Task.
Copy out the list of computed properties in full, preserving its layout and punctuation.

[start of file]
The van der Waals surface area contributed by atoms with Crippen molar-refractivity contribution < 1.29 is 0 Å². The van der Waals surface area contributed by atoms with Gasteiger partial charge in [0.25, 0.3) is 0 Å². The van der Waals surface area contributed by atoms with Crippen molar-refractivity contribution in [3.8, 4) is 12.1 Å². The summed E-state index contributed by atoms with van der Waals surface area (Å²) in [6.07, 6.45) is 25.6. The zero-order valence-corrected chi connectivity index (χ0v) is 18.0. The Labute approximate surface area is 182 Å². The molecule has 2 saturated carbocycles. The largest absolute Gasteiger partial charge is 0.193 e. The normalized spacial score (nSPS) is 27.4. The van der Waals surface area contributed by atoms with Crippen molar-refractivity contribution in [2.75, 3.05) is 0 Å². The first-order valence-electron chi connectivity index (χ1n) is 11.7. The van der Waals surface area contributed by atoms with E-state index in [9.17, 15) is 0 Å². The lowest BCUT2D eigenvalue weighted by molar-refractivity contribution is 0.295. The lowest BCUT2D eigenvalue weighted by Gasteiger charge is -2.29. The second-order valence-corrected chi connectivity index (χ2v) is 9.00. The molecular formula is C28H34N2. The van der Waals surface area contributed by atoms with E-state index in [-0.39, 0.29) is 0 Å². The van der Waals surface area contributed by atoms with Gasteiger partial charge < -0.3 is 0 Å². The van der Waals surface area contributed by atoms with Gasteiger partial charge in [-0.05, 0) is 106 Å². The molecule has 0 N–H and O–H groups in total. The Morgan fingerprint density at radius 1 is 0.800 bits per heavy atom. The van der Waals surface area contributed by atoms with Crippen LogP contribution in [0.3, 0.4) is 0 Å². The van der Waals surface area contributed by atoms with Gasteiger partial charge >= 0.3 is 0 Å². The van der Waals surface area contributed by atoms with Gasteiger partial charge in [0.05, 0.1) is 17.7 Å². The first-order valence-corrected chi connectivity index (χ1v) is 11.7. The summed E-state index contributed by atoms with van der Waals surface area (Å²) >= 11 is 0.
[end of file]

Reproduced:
The van der Waals surface area contributed by atoms with Crippen molar-refractivity contribution < 1.29 is 0 Å². The van der Waals surface area contributed by atoms with Gasteiger partial charge in [0.25, 0.3) is 0 Å². The van der Waals surface area contributed by atoms with Crippen molar-refractivity contribution in [3.8, 4) is 12.1 Å². The summed E-state index contributed by atoms with van der Waals surface area (Å²) in [6.07, 6.45) is 25.6. The zero-order valence-corrected chi connectivity index (χ0v) is 18.0. The Labute approximate surface area is 182 Å². The molecule has 2 saturated carbocycles. The largest absolute Gasteiger partial charge is 0.193 e. The normalized spacial score (nSPS) is 27.4. The van der Waals surface area contributed by atoms with Crippen molar-refractivity contribution in [2.75, 3.05) is 0 Å². The first-order valence-electron chi connectivity index (χ1n) is 11.7. The van der Waals surface area contributed by atoms with E-state index in [9.17, 15) is 0 Å². The lowest BCUT2D eigenvalue weighted by molar-refractivity contribution is 0.295. The lowest BCUT2D eigenvalue weighted by Gasteiger charge is -2.29. The second-order valence-corrected chi connectivity index (χ2v) is 9.00. The molecular formula is C28H34N2. The van der Waals surface area contributed by atoms with E-state index in [-0.39, 0.29) is 0 Å². The van der Waals surface area contributed by atoms with Gasteiger partial charge < -0.3 is 0 Å². The van der Waals surface area contributed by atoms with Gasteiger partial charge in [-0.05, 0) is 106 Å². The molecule has 0 N–H and O–H groups in total. The Morgan fingerprint density at radius 1 is 0.800 bits per heavy atom. The van der Waals surface area contributed by atoms with Crippen LogP contribution in [0.3, 0.4) is 0 Å². The van der Waals surface area contributed by atoms with Gasteiger partial charge >= 0.3 is 0 Å². The van der Waals surface area contributed by atoms with Gasteiger partial charge in [0.05, 0.1) is 17.7 Å². The first-order valence-corrected chi connectivity index (χ1v) is 11.7. The summed E-state index contributed by atoms with van der Waals surface area (Å²) >= 11 is 0.